The Executioner's Song
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|The Executioner's Song|
1st edition cover
|Media type||Print (Hardback & Paperback)|
The Executioner's Song is a Pulitzer Prize-winning novel by Norman Mailer that depicts the events surrounding the execution of Gary Gilmore by the state of Utah for murder. The title of the book may be a play on "The Lord High Executioner's Song" from Gilbert and Sullivan's The Mikado. "The Executioner's Song" is also the title of one of Mailer's earlier poems, published in Fuck You magazine in September 1964 and reprinted in Cannibals and Christians (1966).
Based almost entirely on interviews with the family and friends of both Gilmore and his victims, the book is exhaustive in its approach. Divided into two sections, the book focuses on the events leading up to the murders and the trial and execution of Gilmore, including full documentation of Gilmore's court appearances and his decision to demand his execution rather than to continue the appeals process.
In April 1976, Gilmore, 35, was released from prison after serving 12 years for robbery in Indiana. He was flown to Utah to live with Brenda Nicol, a distant cousin of his who tries to help him find work. Gilmore soon meets and becomes romantically involved with Nicole Baker, a 19-year-old widow with two young children. Despite his efforts to reform himself, Gilmore's self-destructive behavior leads to him getting into fights, stealing items from stores and abusing drugs. After Nicole breaks up with him, he murders two men in two separate robberies. Gilmore is turned in by his cousin and is sentenced to death. Gilmore becomes a national media sensation after he fights to have his execution performed as soon as possible. On January 17, 1977, Gilmore is executed by the method he chose, firing squad, making him the first person to be judicially executed in the United States since Luis Monge died in the Colorado gas chamber June 2, 1967.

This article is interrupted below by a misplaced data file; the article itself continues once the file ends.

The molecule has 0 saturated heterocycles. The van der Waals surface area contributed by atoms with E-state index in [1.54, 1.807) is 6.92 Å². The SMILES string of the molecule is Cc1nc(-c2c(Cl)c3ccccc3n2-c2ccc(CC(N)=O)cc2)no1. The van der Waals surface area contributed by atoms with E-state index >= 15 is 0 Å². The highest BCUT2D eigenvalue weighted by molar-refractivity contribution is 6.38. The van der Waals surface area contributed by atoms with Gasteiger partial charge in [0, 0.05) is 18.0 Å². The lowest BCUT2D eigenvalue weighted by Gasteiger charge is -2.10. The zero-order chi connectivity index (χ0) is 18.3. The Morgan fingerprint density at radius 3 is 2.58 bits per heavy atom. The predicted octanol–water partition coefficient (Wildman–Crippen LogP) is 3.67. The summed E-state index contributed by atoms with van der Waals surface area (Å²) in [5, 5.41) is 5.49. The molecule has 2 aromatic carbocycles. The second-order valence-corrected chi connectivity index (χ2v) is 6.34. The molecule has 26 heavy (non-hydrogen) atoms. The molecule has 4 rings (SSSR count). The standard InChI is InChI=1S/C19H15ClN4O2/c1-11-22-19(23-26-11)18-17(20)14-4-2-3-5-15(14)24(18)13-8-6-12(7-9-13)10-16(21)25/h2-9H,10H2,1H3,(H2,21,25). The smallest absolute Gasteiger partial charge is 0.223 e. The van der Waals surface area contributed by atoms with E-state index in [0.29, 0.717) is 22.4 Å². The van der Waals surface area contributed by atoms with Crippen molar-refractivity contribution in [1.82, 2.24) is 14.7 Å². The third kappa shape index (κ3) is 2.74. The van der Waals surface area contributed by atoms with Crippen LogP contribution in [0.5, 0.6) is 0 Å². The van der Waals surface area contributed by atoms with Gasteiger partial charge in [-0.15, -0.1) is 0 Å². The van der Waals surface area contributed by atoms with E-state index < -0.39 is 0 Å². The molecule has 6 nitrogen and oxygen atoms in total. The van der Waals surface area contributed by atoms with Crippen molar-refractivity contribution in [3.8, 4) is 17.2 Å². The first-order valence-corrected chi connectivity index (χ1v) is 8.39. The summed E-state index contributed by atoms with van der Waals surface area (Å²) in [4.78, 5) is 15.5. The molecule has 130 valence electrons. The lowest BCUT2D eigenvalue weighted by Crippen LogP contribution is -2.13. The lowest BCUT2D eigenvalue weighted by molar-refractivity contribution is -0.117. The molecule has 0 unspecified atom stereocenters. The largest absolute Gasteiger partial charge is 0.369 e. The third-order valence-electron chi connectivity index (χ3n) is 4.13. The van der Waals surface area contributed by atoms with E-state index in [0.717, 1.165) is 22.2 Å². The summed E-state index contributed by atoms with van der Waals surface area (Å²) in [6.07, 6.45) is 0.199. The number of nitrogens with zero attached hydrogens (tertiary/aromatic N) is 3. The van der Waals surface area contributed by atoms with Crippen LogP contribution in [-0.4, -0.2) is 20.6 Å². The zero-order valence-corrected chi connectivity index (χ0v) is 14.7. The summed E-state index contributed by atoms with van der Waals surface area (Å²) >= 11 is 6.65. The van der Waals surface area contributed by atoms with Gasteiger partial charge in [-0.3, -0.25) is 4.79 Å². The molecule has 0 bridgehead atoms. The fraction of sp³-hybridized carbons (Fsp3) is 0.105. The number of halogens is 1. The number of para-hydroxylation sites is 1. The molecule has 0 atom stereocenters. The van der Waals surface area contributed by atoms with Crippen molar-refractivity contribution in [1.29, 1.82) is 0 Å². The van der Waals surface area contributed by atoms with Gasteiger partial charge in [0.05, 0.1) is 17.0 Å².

The first section of the book deals with Gilmore's early life and his numerous detentions in juvenile crime facilities and, later, prison. It details his release some months prior to his first murder and the relationships he establishes during that time.
The second section focuses more extensively on Gilmore's trial, including his refusal to appeal his death sentence, his dealings with Lawrence Schiller and his attorney's refusal to accept his refusal and their continued fight on his behalf. Gilmore was executed by firing squad on January 17, 1977, after appeals filed by his lawyers (in defiance of Gilmore's wishes) were rejected. The execution had been stayed on three previous occasions.
Notable not only for its portrayal of Gilmore and the anguish surrounding the murders he committed, the book also took a central position in the national debate over the revival of capital punishment by the Supreme Court as Gilmore was the first person in the United States executed since the re-instatement of the death penalty in 1976.
The Executioner's Song was later turned into a TV movie starring Tommy Lee Jones, (a role for which he won an Emmy) and Christine Lahti, and directed by Lawrence Schiller, who is a main character in the second section of the book. Schiller went to great lengths to convince Gilmore to give him the exclusive media rights to tell his life story.
See also